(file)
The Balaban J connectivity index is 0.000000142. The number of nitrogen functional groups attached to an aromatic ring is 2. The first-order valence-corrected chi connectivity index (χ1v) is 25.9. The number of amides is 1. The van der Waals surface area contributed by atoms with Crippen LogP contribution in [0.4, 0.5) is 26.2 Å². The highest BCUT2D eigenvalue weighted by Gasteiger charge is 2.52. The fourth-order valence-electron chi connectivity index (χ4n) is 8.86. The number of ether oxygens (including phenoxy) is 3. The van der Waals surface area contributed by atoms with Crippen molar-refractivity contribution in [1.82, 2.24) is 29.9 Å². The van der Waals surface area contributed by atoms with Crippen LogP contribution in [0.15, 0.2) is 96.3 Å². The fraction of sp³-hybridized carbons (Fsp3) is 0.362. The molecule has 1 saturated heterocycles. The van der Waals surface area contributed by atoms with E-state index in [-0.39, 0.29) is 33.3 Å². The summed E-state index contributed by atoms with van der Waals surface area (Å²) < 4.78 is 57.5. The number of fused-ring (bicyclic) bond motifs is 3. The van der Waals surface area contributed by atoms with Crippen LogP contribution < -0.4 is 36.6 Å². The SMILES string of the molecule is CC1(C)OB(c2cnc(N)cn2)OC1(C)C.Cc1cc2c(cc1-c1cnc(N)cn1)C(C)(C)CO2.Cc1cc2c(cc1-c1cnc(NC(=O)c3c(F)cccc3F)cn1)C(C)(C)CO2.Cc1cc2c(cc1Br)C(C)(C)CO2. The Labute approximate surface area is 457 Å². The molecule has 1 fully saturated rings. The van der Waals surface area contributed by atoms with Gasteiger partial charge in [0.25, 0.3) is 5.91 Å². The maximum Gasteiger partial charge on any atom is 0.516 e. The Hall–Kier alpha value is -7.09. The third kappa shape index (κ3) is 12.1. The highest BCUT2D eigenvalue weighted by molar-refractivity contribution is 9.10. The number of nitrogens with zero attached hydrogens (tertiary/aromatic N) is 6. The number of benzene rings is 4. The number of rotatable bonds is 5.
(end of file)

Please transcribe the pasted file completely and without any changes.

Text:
The Balaban J connectivity index is 0.000000142. The number of nitrogen functional groups attached to an aromatic ring is 2. The first-order valence-corrected chi connectivity index (χ1v) is 25.9. The number of amides is 1. The van der Waals surface area contributed by atoms with Crippen LogP contribution in [0.4, 0.5) is 26.2 Å². The highest BCUT2D eigenvalue weighted by Gasteiger charge is 2.52. The fourth-order valence-electron chi connectivity index (χ4n) is 8.86. The number of ether oxygens (including phenoxy) is 3. The van der Waals surface area contributed by atoms with Crippen molar-refractivity contribution in [1.82, 2.24) is 29.9 Å². The van der Waals surface area contributed by atoms with Crippen LogP contribution in [0.15, 0.2) is 96.3 Å². The fraction of sp³-hybridized carbons (Fsp3) is 0.362. The molecule has 1 saturated heterocycles. The van der Waals surface area contributed by atoms with E-state index in [-0.39, 0.29) is 33.3 Å². The summed E-state index contributed by atoms with van der Waals surface area (Å²) < 4.78 is 57.5. The number of fused-ring (bicyclic) bond motifs is 3. The van der Waals surface area contributed by atoms with Crippen LogP contribution < -0.4 is 36.6 Å². The SMILES string of the molecule is CC1(C)OB(c2cnc(N)cn2)OC1(C)C.Cc1cc2c(cc1-c1cnc(N)cn1)C(C)(C)CO2.Cc1cc2c(cc1-c1cnc(NC(=O)c3c(F)cccc3F)cn1)C(C)(C)CO2.Cc1cc2c(cc1Br)C(C)(C)CO2. The Labute approximate surface area is 457 Å². The molecule has 1 fully saturated rings. The van der Waals surface area contributed by atoms with Gasteiger partial charge in [0.25, 0.3) is 5.91 Å². The maximum Gasteiger partial charge on any atom is 0.516 e. The Hall–Kier alpha value is -7.09. The third kappa shape index (κ3) is 12.1. The highest BCUT2D eigenvalue weighted by molar-refractivity contribution is 9.10. The number of nitrogens with zero attached hydrogens (tertiary/aromatic N) is 6. The number of benzene rings is 4. The number of rotatable bonds is 5.